Technology, in many markets, is being embraced steadily.
There are endless tasks that used to take big meetings and hours of analog work to finish that have since been digitized for the better.
Depositing checks, scanning papers, doing taxes. All of these can practically be done from our phones now.
I’ve spoken at length already on the ways the mortgage industry is progressing and consolidating. Technology fits into these conversations in one way or another, but it’s not because it’s improving the process in any way.
By and large, mortgaging has been very slow to adopt new technology.
The situation is holding back the industry and doing potential homeowners no favors either. There are ways to fix the problem, but it’s going to shake things up along the way.
Mortgage lenders need to embrace the change.
A great deal of the holdback has been the sheer amount of personal data needed for the process of taking out a mortgage loan. Tax forms, pay stubs, and other financial forms are all major components of the system.
Unfortunately, it takes a substantial amount of work to get these all in order for a loan completion. It wastes time for the loan officer, banks and the consumer all at once. Worse than time is the actual costs that begin to pile up when the process takes so long and requires man-hours to complete.
There needs to be a large movement towards unified systems where all of this information can be compiled and transferred.
Right now, the application for mortgages themselves has a set format created by Fannie Mae, but virtually nothing else has an easily transferable, universally regulated format.
Think of the way TurboTax changed the game for personal tax filing. It’s a cinch to complete and it can save and transfer your data safely and easily. That’s the kind of tech the trade should be gravitating towards for internal processing. Assuming a safe and accessible format does get developed, it would very likely become government mandated down the line as well.
It’s a tall order, especially on the development end, and there’s no way that it’ll happen overnight. With time, however, it is absolutely possible. The way to achieve this is to partner with technology companies that share our vision and keep a collaborative spirit.
Right now, nobody owns more than 7% of the mortgage industry. As a matter of fact, most lenders own less than 1%. Where size advantages are concerned, there is no real downside in trying to work together and find a regulated way to manage customer data.
This kind of progression would lead to a strengthened, more cost-effective, industry. All mortgaging would benefit from not having to worry about adjusting and maintaining forms.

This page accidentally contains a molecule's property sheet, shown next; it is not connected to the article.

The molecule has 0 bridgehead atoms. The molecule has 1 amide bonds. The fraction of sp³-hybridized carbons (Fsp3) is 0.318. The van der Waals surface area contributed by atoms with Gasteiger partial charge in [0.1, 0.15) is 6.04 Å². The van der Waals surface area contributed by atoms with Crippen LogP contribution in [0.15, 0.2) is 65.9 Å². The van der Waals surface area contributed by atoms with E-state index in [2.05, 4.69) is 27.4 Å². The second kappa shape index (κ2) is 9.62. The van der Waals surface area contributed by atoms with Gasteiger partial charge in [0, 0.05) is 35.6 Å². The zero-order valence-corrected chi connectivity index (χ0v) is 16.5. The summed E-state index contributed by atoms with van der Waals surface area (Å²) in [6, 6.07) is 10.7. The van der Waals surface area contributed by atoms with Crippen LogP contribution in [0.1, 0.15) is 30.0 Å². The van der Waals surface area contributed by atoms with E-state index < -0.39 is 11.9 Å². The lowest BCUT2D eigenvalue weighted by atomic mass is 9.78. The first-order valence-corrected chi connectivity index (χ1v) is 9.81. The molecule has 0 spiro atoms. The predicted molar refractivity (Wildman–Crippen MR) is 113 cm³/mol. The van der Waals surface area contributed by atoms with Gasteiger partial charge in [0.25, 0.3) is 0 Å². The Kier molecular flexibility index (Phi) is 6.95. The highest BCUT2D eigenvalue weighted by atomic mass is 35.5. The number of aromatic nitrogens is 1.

On a smaller scale, it may seem like I’m advocating to cut down loan officers to glorified application kiosks. This is not the case. Loan officers will still have to get the ball rolling for potential borrowers and they will still be the go-to for realtors.
Loan officers will become the quarterbacks of lending. Making sure the ball gets passed well to the next step. They will not necessarily have to walk it in for a touchdown themselves, but their role is still just as important.
Realtors would also have to accept a modified role in mortgaging with less control over the business flow, but will not lose any of their client-facing importance and will benefit from a more streamlined process as well.
I’m of the belief that mortgaging will always require a human touch to make sure that consumers feel actively taken care of.
Getting a new home or refinancing one you love is a powerful, exciting, scary moment — and overcorrecting to the point of trusting AI to handle the process from front-to-back would be a mistake.
At the end of the day, mortgaging has to adopt better technology to give borrowers a safer and simpler process. The less out-of-date the trade gets to be, the more comfortable potential homeowners will be attempting to enter the market.
Inspiration for the solution may come from another market like taxes, banking or commerce. That wouldn’t be a bad thing because those industries have had great success in creating more user-friendly, standardized operations.
Hopefully, rising interest rates, consolidation, and a slow-growing inventory will be a wakeup call for mortgaging. The industry cannot afford to be behind in technology when it is combating problems it has less control over.
The mortgage industry is ripe for positive change, it just has to learn how to help itself from within.